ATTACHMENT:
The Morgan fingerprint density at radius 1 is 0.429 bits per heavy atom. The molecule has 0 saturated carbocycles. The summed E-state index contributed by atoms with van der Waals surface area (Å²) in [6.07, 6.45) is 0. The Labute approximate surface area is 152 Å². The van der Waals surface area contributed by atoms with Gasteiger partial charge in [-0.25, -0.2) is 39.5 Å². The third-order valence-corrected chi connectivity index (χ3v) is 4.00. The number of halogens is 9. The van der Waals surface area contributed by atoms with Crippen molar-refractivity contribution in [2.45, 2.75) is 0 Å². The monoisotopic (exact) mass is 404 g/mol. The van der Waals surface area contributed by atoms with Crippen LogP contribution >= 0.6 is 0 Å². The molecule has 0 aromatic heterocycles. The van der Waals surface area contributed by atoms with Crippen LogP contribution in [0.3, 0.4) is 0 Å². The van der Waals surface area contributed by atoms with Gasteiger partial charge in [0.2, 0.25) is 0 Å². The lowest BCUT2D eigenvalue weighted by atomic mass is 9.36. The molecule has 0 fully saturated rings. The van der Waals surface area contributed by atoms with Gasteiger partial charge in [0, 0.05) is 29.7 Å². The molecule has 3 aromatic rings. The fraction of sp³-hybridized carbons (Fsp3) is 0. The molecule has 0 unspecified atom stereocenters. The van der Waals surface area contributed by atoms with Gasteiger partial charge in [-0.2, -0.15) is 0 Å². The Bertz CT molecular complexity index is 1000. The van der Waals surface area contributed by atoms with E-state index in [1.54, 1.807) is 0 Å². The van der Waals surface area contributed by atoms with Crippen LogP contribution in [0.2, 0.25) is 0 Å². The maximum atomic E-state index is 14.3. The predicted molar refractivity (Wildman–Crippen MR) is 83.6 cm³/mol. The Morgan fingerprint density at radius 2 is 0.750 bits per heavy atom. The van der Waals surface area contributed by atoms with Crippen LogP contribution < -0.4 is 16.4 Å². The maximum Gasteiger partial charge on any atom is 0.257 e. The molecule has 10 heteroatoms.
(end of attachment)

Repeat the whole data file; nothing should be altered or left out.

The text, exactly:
The Morgan fingerprint density at radius 1 is 0.429 bits per heavy atom. The molecule has 0 saturated carbocycles. The summed E-state index contributed by atoms with van der Waals surface area (Å²) in [6.07, 6.45) is 0. The Labute approximate surface area is 152 Å². The van der Waals surface area contributed by atoms with Gasteiger partial charge in [-0.25, -0.2) is 39.5 Å². The third-order valence-corrected chi connectivity index (χ3v) is 4.00. The number of halogens is 9. The van der Waals surface area contributed by atoms with Crippen molar-refractivity contribution in [2.45, 2.75) is 0 Å². The monoisotopic (exact) mass is 404 g/mol. The van der Waals surface area contributed by atoms with Crippen LogP contribution >= 0.6 is 0 Å². The molecule has 0 aromatic heterocycles. The van der Waals surface area contributed by atoms with Crippen LogP contribution in [0.3, 0.4) is 0 Å². The van der Waals surface area contributed by atoms with Gasteiger partial charge in [0.2, 0.25) is 0 Å². The lowest BCUT2D eigenvalue weighted by atomic mass is 9.36. The molecule has 0 fully saturated rings. The van der Waals surface area contributed by atoms with Gasteiger partial charge in [0, 0.05) is 29.7 Å². The molecule has 3 aromatic rings. The fraction of sp³-hybridized carbons (Fsp3) is 0. The molecule has 0 unspecified atom stereocenters. The van der Waals surface area contributed by atoms with Gasteiger partial charge in [-0.2, -0.15) is 0 Å². The Bertz CT molecular complexity index is 1000. The van der Waals surface area contributed by atoms with E-state index in [1.54, 1.807) is 0 Å². The van der Waals surface area contributed by atoms with Crippen LogP contribution in [0.2, 0.25) is 0 Å². The maximum atomic E-state index is 14.3. The predicted molar refractivity (Wildman–Crippen MR) is 83.6 cm³/mol. The Morgan fingerprint density at radius 2 is 0.750 bits per heavy atom. The van der Waals surface area contributed by atoms with Crippen LogP contribution < -0.4 is 16.4 Å². The maximum Gasteiger partial charge on any atom is 0.257 e. The molecule has 10 heteroatoms.